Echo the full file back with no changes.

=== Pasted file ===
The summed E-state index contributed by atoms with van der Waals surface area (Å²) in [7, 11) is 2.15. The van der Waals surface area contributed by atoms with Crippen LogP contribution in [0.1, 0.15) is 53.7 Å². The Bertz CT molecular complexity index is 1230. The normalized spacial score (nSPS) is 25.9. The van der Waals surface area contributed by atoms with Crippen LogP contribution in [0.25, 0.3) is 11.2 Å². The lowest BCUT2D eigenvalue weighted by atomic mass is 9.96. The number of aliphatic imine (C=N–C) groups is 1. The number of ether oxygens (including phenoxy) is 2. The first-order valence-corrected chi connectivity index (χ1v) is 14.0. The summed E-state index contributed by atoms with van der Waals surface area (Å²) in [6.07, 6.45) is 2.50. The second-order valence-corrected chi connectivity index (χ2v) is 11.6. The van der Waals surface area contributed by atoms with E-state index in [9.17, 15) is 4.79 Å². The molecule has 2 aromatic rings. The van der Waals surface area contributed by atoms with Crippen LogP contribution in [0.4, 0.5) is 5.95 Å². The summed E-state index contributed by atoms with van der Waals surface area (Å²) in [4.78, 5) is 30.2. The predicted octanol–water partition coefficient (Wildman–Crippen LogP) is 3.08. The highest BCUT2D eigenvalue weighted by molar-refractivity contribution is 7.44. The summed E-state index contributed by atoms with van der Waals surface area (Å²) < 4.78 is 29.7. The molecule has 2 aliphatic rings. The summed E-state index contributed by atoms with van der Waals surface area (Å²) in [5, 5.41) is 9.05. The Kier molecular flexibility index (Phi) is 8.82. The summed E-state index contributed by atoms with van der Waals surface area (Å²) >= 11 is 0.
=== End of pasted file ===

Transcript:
The summed E-state index contributed by atoms with van der Waals surface area (Å²) in [7, 11) is 2.15. The van der Waals surface area contributed by atoms with Crippen LogP contribution in [0.1, 0.15) is 53.7 Å². The Bertz CT molecular complexity index is 1230. The normalized spacial score (nSPS) is 25.9. The van der Waals surface area contributed by atoms with Crippen LogP contribution in [0.25, 0.3) is 11.2 Å². The lowest BCUT2D eigenvalue weighted by atomic mass is 9.96. The number of aliphatic imine (C=N–C) groups is 1. The number of ether oxygens (including phenoxy) is 2. The first-order valence-corrected chi connectivity index (χ1v) is 14.0. The summed E-state index contributed by atoms with van der Waals surface area (Å²) in [6.07, 6.45) is 2.50. The second-order valence-corrected chi connectivity index (χ2v) is 11.6. The van der Waals surface area contributed by atoms with E-state index in [9.17, 15) is 4.79 Å². The molecule has 2 aromatic rings. The van der Waals surface area contributed by atoms with Crippen LogP contribution in [0.4, 0.5) is 5.95 Å². The summed E-state index contributed by atoms with van der Waals surface area (Å²) in [4.78, 5) is 30.2. The predicted octanol–water partition coefficient (Wildman–Crippen LogP) is 3.08. The highest BCUT2D eigenvalue weighted by molar-refractivity contribution is 7.44. The summed E-state index contributed by atoms with van der Waals surface area (Å²) < 4.78 is 29.7. The molecule has 2 aliphatic rings. The summed E-state index contributed by atoms with van der Waals surface area (Å²) in [5, 5.41) is 9.05. The Kier molecular flexibility index (Phi) is 8.82. The summed E-state index contributed by atoms with van der Waals surface area (Å²) >= 11 is 0.